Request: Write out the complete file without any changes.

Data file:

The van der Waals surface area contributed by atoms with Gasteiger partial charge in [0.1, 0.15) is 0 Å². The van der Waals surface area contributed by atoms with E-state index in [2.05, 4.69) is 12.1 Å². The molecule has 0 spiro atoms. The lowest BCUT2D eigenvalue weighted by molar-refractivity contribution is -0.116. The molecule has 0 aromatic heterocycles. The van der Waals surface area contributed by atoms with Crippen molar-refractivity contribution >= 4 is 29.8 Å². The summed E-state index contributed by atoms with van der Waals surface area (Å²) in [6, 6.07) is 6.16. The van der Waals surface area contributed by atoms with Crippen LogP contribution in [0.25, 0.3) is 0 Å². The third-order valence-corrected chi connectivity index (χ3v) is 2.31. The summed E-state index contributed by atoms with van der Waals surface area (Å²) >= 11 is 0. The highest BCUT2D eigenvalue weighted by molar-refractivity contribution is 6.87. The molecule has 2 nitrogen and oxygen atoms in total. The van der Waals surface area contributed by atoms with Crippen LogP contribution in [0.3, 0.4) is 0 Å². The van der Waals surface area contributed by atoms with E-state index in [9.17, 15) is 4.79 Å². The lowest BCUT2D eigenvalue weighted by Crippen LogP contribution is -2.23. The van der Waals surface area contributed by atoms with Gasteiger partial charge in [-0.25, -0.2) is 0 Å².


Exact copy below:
The van der Waals surface area contributed by atoms with Gasteiger partial charge in [0.1, 0.15) is 0 Å². The van der Waals surface area contributed by atoms with E-state index in [2.05, 4.69) is 12.1 Å². The molecule has 0 spiro atoms. The lowest BCUT2D eigenvalue weighted by molar-refractivity contribution is -0.116. The molecule has 0 aromatic heterocycles. The van der Waals surface area contributed by atoms with Crippen molar-refractivity contribution >= 4 is 29.8 Å². The summed E-state index contributed by atoms with van der Waals surface area (Å²) in [6, 6.07) is 6.16. The van der Waals surface area contributed by atoms with Crippen LogP contribution in [0.25, 0.3) is 0 Å². The third-order valence-corrected chi connectivity index (χ3v) is 2.31. The summed E-state index contributed by atoms with van der Waals surface area (Å²) >= 11 is 0. The highest BCUT2D eigenvalue weighted by molar-refractivity contribution is 6.87. The molecule has 2 nitrogen and oxygen atoms in total. The van der Waals surface area contributed by atoms with Crippen LogP contribution in [0.3, 0.4) is 0 Å². The van der Waals surface area contributed by atoms with E-state index in [9.17, 15) is 4.79 Å². The lowest BCUT2D eigenvalue weighted by Crippen LogP contribution is -2.23. The van der Waals surface area contributed by atoms with Gasteiger partial charge in [-0.25, -0.2) is 0 Å².